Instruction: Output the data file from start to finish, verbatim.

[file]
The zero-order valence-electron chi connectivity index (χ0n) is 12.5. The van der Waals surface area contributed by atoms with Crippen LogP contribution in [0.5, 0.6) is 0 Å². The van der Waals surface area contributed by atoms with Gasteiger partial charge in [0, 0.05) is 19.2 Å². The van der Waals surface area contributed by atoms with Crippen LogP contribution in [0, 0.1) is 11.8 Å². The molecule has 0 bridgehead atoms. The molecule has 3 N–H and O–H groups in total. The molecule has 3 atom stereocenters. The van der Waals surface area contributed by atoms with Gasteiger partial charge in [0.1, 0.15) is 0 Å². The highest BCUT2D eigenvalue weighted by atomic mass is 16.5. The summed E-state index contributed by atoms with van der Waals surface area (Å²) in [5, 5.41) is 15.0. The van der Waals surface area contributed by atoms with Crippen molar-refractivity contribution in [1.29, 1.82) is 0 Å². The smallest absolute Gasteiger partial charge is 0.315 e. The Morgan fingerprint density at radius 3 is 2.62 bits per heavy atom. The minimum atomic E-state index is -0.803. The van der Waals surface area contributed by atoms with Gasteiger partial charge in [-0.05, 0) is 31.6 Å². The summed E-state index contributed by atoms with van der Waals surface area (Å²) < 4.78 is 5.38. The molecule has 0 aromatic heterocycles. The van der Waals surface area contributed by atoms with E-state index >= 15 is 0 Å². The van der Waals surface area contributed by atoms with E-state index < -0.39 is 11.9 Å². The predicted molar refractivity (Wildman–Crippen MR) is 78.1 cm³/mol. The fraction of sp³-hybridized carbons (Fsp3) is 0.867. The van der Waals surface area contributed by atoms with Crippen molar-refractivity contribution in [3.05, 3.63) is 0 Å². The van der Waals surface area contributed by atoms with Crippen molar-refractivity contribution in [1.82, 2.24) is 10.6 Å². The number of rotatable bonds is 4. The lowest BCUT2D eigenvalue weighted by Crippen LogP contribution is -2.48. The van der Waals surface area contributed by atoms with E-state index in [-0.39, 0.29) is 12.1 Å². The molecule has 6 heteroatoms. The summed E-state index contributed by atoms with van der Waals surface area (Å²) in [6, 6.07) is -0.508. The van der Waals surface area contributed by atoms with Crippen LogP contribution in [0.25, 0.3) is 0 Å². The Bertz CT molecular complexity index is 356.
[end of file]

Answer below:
The zero-order valence-electron chi connectivity index (χ0n) is 12.5. The van der Waals surface area contributed by atoms with Crippen LogP contribution in [0.5, 0.6) is 0 Å². The van der Waals surface area contributed by atoms with Gasteiger partial charge in [0, 0.05) is 19.2 Å². The van der Waals surface area contributed by atoms with Crippen LogP contribution in [0, 0.1) is 11.8 Å². The molecule has 0 bridgehead atoms. The molecule has 3 N–H and O–H groups in total. The molecule has 3 atom stereocenters. The van der Waals surface area contributed by atoms with Gasteiger partial charge in [0.1, 0.15) is 0 Å². The highest BCUT2D eigenvalue weighted by atomic mass is 16.5. The summed E-state index contributed by atoms with van der Waals surface area (Å²) in [5, 5.41) is 15.0. The van der Waals surface area contributed by atoms with Crippen molar-refractivity contribution in [1.29, 1.82) is 0 Å². The smallest absolute Gasteiger partial charge is 0.315 e. The Morgan fingerprint density at radius 3 is 2.62 bits per heavy atom. The minimum atomic E-state index is -0.803. The van der Waals surface area contributed by atoms with Gasteiger partial charge in [-0.05, 0) is 31.6 Å². The summed E-state index contributed by atoms with van der Waals surface area (Å²) < 4.78 is 5.38. The molecule has 0 aromatic heterocycles. The van der Waals surface area contributed by atoms with E-state index >= 15 is 0 Å². The van der Waals surface area contributed by atoms with E-state index < -0.39 is 11.9 Å². The predicted molar refractivity (Wildman–Crippen MR) is 78.1 cm³/mol. The fraction of sp³-hybridized carbons (Fsp3) is 0.867. The van der Waals surface area contributed by atoms with Crippen molar-refractivity contribution in [3.05, 3.63) is 0 Å². The van der Waals surface area contributed by atoms with Crippen molar-refractivity contribution in [1.82, 2.24) is 10.6 Å². The number of rotatable bonds is 4. The lowest BCUT2D eigenvalue weighted by Crippen LogP contribution is -2.48. The van der Waals surface area contributed by atoms with E-state index in [-0.39, 0.29) is 12.1 Å². The molecule has 6 heteroatoms. The summed E-state index contributed by atoms with van der Waals surface area (Å²) in [6, 6.07) is -0.508. The van der Waals surface area contributed by atoms with Crippen LogP contribution in [0.25, 0.3) is 0 Å². The Bertz CT molecular complexity index is 356.